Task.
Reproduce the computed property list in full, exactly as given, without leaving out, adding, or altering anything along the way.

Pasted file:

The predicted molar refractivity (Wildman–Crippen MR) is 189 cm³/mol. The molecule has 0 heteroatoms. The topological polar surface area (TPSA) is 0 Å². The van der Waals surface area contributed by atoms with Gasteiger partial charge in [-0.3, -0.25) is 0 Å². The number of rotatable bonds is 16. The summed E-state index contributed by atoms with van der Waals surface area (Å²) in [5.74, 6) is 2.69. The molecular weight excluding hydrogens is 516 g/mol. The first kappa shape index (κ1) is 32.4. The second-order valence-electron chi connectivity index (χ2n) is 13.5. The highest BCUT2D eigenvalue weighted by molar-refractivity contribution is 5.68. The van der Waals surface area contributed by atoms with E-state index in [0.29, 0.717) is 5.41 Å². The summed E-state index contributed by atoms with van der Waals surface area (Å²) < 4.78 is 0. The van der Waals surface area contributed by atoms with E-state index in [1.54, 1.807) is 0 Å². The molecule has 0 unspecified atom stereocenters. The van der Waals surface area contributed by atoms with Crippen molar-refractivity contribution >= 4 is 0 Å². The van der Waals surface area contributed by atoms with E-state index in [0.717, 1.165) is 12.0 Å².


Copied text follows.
The predicted molar refractivity (Wildman–Crippen MR) is 189 cm³/mol. The molecule has 0 heteroatoms. The topological polar surface area (TPSA) is 0 Å². The van der Waals surface area contributed by atoms with Gasteiger partial charge in [-0.3, -0.25) is 0 Å². The number of rotatable bonds is 16. The summed E-state index contributed by atoms with van der Waals surface area (Å²) in [5.74, 6) is 2.69. The molecular weight excluding hydrogens is 516 g/mol. The first kappa shape index (κ1) is 32.4. The second-order valence-electron chi connectivity index (χ2n) is 13.5. The highest BCUT2D eigenvalue weighted by molar-refractivity contribution is 5.68. The van der Waals surface area contributed by atoms with E-state index in [0.29, 0.717) is 5.41 Å². The summed E-state index contributed by atoms with van der Waals surface area (Å²) < 4.78 is 0. The van der Waals surface area contributed by atoms with E-state index in [1.54, 1.807) is 0 Å². The molecule has 0 unspecified atom stereocenters. The van der Waals surface area contributed by atoms with Crippen molar-refractivity contribution >= 4 is 0 Å². The van der Waals surface area contributed by atoms with E-state index in [0.717, 1.165) is 12.0 Å².